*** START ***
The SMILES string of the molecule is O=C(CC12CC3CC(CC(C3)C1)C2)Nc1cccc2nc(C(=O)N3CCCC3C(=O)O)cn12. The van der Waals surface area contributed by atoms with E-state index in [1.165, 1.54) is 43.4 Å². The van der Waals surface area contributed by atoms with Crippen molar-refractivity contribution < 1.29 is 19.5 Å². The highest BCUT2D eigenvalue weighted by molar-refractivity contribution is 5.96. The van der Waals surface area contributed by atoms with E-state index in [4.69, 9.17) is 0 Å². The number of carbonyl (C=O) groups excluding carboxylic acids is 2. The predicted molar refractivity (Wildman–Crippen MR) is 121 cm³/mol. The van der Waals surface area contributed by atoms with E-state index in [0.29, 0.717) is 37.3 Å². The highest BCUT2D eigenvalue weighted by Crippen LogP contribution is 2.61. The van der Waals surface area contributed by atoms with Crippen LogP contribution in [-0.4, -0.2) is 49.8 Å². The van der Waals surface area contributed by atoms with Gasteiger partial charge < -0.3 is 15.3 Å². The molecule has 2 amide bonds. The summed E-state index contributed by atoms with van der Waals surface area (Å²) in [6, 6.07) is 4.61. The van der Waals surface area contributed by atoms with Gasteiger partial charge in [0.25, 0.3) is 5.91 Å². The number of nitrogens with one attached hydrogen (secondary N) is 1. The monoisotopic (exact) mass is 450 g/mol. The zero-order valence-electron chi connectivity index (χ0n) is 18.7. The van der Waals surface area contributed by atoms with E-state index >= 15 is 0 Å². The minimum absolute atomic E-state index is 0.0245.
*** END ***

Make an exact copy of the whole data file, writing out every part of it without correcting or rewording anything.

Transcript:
The SMILES string of the molecule is O=C(CC12CC3CC(CC(C3)C1)C2)Nc1cccc2nc(C(=O)N3CCCC3C(=O)O)cn12. The van der Waals surface area contributed by atoms with E-state index in [1.165, 1.54) is 43.4 Å². The van der Waals surface area contributed by atoms with Crippen molar-refractivity contribution < 1.29 is 19.5 Å². The highest BCUT2D eigenvalue weighted by molar-refractivity contribution is 5.96. The van der Waals surface area contributed by atoms with E-state index in [4.69, 9.17) is 0 Å². The number of carbonyl (C=O) groups excluding carboxylic acids is 2. The predicted molar refractivity (Wildman–Crippen MR) is 121 cm³/mol. The van der Waals surface area contributed by atoms with E-state index in [0.29, 0.717) is 37.3 Å². The highest BCUT2D eigenvalue weighted by Crippen LogP contribution is 2.61. The van der Waals surface area contributed by atoms with Crippen LogP contribution in [-0.4, -0.2) is 49.8 Å². The van der Waals surface area contributed by atoms with Gasteiger partial charge < -0.3 is 15.3 Å². The molecule has 2 amide bonds. The summed E-state index contributed by atoms with van der Waals surface area (Å²) in [6, 6.07) is 4.61. The van der Waals surface area contributed by atoms with Gasteiger partial charge in [0.25, 0.3) is 5.91 Å². The number of nitrogens with one attached hydrogen (secondary N) is 1. The monoisotopic (exact) mass is 450 g/mol. The zero-order valence-electron chi connectivity index (χ0n) is 18.7. The van der Waals surface area contributed by atoms with E-state index >= 15 is 0 Å². The minimum absolute atomic E-state index is 0.0245.